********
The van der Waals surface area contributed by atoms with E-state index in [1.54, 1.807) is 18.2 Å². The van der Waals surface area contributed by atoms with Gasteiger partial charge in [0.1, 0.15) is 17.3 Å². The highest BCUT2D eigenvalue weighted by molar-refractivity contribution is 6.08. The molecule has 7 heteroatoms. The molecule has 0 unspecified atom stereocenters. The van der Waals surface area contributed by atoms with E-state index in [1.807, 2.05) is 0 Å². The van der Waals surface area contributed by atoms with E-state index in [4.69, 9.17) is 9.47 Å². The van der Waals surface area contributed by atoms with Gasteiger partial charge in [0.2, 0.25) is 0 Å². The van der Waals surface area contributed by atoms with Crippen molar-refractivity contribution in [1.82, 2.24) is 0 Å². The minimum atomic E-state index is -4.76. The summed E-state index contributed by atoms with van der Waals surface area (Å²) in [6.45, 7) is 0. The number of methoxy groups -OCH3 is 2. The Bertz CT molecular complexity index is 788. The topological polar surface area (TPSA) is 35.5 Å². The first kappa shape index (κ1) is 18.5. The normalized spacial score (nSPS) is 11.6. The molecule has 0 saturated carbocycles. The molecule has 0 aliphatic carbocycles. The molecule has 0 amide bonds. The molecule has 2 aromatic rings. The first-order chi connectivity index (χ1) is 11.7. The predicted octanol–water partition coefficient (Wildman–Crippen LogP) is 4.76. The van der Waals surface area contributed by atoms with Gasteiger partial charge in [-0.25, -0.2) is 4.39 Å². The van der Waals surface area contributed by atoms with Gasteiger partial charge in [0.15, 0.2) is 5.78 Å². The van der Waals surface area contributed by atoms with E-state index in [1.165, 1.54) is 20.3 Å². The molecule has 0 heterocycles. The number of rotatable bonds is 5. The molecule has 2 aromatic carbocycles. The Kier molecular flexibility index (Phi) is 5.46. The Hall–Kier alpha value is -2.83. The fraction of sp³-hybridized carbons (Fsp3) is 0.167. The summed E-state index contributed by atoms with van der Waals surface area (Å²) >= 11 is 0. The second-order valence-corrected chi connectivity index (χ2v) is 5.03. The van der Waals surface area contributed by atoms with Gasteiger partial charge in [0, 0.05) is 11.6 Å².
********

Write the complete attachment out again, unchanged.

The van der Waals surface area contributed by atoms with E-state index in [1.54, 1.807) is 18.2 Å². The van der Waals surface area contributed by atoms with Gasteiger partial charge in [0.1, 0.15) is 17.3 Å². The highest BCUT2D eigenvalue weighted by molar-refractivity contribution is 6.08. The molecule has 7 heteroatoms. The molecule has 0 unspecified atom stereocenters. The van der Waals surface area contributed by atoms with E-state index in [1.807, 2.05) is 0 Å². The van der Waals surface area contributed by atoms with E-state index in [4.69, 9.17) is 9.47 Å². The van der Waals surface area contributed by atoms with Gasteiger partial charge in [0.2, 0.25) is 0 Å². The van der Waals surface area contributed by atoms with Crippen molar-refractivity contribution in [1.82, 2.24) is 0 Å². The minimum atomic E-state index is -4.76. The summed E-state index contributed by atoms with van der Waals surface area (Å²) in [6.45, 7) is 0. The number of methoxy groups -OCH3 is 2. The Bertz CT molecular complexity index is 788. The topological polar surface area (TPSA) is 35.5 Å². The first kappa shape index (κ1) is 18.5. The normalized spacial score (nSPS) is 11.6. The molecule has 0 saturated carbocycles. The molecule has 0 aliphatic carbocycles. The molecule has 0 amide bonds. The molecule has 2 aromatic rings. The first-order chi connectivity index (χ1) is 11.7. The predicted octanol–water partition coefficient (Wildman–Crippen LogP) is 4.76. The van der Waals surface area contributed by atoms with Gasteiger partial charge in [-0.25, -0.2) is 4.39 Å². The van der Waals surface area contributed by atoms with Gasteiger partial charge in [0.15, 0.2) is 5.78 Å². The van der Waals surface area contributed by atoms with E-state index in [1.165, 1.54) is 20.3 Å². The molecule has 0 heterocycles. The number of rotatable bonds is 5. The molecule has 2 aromatic carbocycles. The Kier molecular flexibility index (Phi) is 5.46. The Hall–Kier alpha value is -2.83. The fraction of sp³-hybridized carbons (Fsp3) is 0.167. The summed E-state index contributed by atoms with van der Waals surface area (Å²) >= 11 is 0. The second-order valence-corrected chi connectivity index (χ2v) is 5.03. The van der Waals surface area contributed by atoms with Gasteiger partial charge in [0, 0.05) is 11.6 Å².